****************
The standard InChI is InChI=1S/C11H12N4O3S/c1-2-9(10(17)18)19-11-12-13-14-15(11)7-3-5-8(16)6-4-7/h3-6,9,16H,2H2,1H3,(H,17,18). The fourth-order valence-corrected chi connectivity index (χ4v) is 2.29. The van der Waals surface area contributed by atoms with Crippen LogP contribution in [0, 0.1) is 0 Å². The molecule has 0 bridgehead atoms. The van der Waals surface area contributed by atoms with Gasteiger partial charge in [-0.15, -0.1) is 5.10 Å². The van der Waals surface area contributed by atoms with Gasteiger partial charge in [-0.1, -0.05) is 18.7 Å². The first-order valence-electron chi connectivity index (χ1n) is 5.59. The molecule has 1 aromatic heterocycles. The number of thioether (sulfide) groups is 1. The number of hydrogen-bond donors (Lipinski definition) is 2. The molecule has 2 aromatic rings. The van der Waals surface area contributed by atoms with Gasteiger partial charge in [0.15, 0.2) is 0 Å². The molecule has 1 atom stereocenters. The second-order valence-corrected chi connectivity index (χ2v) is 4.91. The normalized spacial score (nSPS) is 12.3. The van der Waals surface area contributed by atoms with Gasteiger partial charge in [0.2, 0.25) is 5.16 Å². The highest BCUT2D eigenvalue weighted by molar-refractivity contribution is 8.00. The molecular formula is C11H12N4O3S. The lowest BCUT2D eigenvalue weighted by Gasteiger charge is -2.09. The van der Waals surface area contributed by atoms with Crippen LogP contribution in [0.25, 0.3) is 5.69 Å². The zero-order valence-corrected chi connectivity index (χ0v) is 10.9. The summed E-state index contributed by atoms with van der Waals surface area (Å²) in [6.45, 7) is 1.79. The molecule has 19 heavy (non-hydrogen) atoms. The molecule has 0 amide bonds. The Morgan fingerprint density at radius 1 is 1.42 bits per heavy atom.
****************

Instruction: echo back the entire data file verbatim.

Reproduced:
The standard InChI is InChI=1S/C11H12N4O3S/c1-2-9(10(17)18)19-11-12-13-14-15(11)7-3-5-8(16)6-4-7/h3-6,9,16H,2H2,1H3,(H,17,18). The fourth-order valence-corrected chi connectivity index (χ4v) is 2.29. The van der Waals surface area contributed by atoms with Crippen LogP contribution in [0, 0.1) is 0 Å². The molecule has 0 bridgehead atoms. The van der Waals surface area contributed by atoms with Gasteiger partial charge in [-0.15, -0.1) is 5.10 Å². The van der Waals surface area contributed by atoms with Gasteiger partial charge in [-0.1, -0.05) is 18.7 Å². The first-order valence-electron chi connectivity index (χ1n) is 5.59. The molecule has 1 aromatic heterocycles. The number of thioether (sulfide) groups is 1. The number of hydrogen-bond donors (Lipinski definition) is 2. The molecule has 2 aromatic rings. The van der Waals surface area contributed by atoms with Gasteiger partial charge in [0.15, 0.2) is 0 Å². The molecule has 1 atom stereocenters. The second-order valence-corrected chi connectivity index (χ2v) is 4.91. The normalized spacial score (nSPS) is 12.3. The van der Waals surface area contributed by atoms with Gasteiger partial charge in [0.2, 0.25) is 5.16 Å². The highest BCUT2D eigenvalue weighted by molar-refractivity contribution is 8.00. The molecular formula is C11H12N4O3S. The lowest BCUT2D eigenvalue weighted by Gasteiger charge is -2.09. The van der Waals surface area contributed by atoms with Crippen LogP contribution in [0.25, 0.3) is 5.69 Å². The zero-order valence-corrected chi connectivity index (χ0v) is 10.9. The summed E-state index contributed by atoms with van der Waals surface area (Å²) in [6.45, 7) is 1.79. The molecule has 19 heavy (non-hydrogen) atoms. The molecule has 0 amide bonds. The Morgan fingerprint density at radius 1 is 1.42 bits per heavy atom.